Perils of filling my kids’ heads with old books

Both kids are reading up a storm this summer, punctuated by long walks and roaming the farm.  And eating, of course.  That, to me, is the perfect summer combination.

The kids are also sharing a lot of books.  When we got a batch of books from the library recently, Nathaniel hunted up books and Katherine hunted up her own, but after they got home and plowed through a few they’d chosen, I soon found them curling up with books that the other one had checked out.  They’ve had fun talking about them, too, or recommending books to each other: “Be careful: there’s a scary bit in this one, but otherwise I think you’ll really like it,” or “Stuart Little is so funny.  You have to read it.”

When I have a say in things, I have been encouraging a lot of classic children’s books, given what I’ve seen from their preferences.  My kids are easily scared or confused by books that have a lot of pop culture references (they weren’t terribly impressed by the Star Wars nods in Wonder, much as they like the rest of the book.  And contemporary books often wind them up before bedtime, rather than help them settle in for the night.  I can see why: reading from an earlier time relied less heavily on suspense and action; even the Nancy Drew books are stuffed with description, far more than dialogue!  But I’m discovering that there are drawbacks to reading from an earlier time.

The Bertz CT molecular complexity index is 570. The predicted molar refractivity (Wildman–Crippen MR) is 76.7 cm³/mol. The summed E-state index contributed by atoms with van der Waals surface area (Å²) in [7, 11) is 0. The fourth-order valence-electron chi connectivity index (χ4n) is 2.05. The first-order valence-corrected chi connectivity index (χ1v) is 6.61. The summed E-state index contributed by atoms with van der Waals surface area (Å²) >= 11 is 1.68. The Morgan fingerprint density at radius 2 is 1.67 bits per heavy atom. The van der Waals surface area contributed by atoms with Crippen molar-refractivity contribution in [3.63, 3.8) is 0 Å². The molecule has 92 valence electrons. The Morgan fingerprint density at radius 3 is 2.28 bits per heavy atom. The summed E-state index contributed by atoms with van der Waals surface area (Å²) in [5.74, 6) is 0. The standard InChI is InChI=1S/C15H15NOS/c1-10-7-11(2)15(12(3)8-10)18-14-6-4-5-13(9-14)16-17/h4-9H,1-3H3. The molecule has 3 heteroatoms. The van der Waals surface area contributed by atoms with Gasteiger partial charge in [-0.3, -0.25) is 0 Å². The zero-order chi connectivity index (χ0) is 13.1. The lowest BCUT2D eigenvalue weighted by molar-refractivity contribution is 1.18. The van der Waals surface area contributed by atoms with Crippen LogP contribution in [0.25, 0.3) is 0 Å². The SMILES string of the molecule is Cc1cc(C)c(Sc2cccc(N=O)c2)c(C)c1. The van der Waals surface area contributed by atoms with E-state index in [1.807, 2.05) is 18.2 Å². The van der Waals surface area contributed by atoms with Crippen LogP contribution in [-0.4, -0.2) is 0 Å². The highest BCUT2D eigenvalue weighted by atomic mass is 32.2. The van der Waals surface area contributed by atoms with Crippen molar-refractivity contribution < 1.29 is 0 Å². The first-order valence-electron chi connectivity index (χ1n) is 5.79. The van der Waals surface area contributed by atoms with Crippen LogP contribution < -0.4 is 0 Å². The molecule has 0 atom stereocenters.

When we were out driving recently, I sighed when I saw a cement mixer pull onto the same winding, no-passing-for-miles road that I needed to take.  The kids were encouraging: “Maybe he’ll pull off soon.”

“No, babe.  The concrete company is all the way at the end of the road, and I bet he’s headed there.”

Then Katherine surprised me: “Maybe he’s going to his mistress not far from here.”

(Stifling my surprise as best I could): “A what?”

“You know: a mistress.  Someone he works for.”

“Hmm.  Right.”  Then I explained that we don’t tend to use “mistress” to identify a woman we work for any more.  I didn’t explain that we’d dropped that use like a hot potato after the term became a euphemism for other things.

“Oh, okay.”

And off she goes. We’ll see if she remembers my lesson.


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One Response to Perils of filling my kids’ heads with old books

  1. Elizabeth says:

    I had to laugh out loud!

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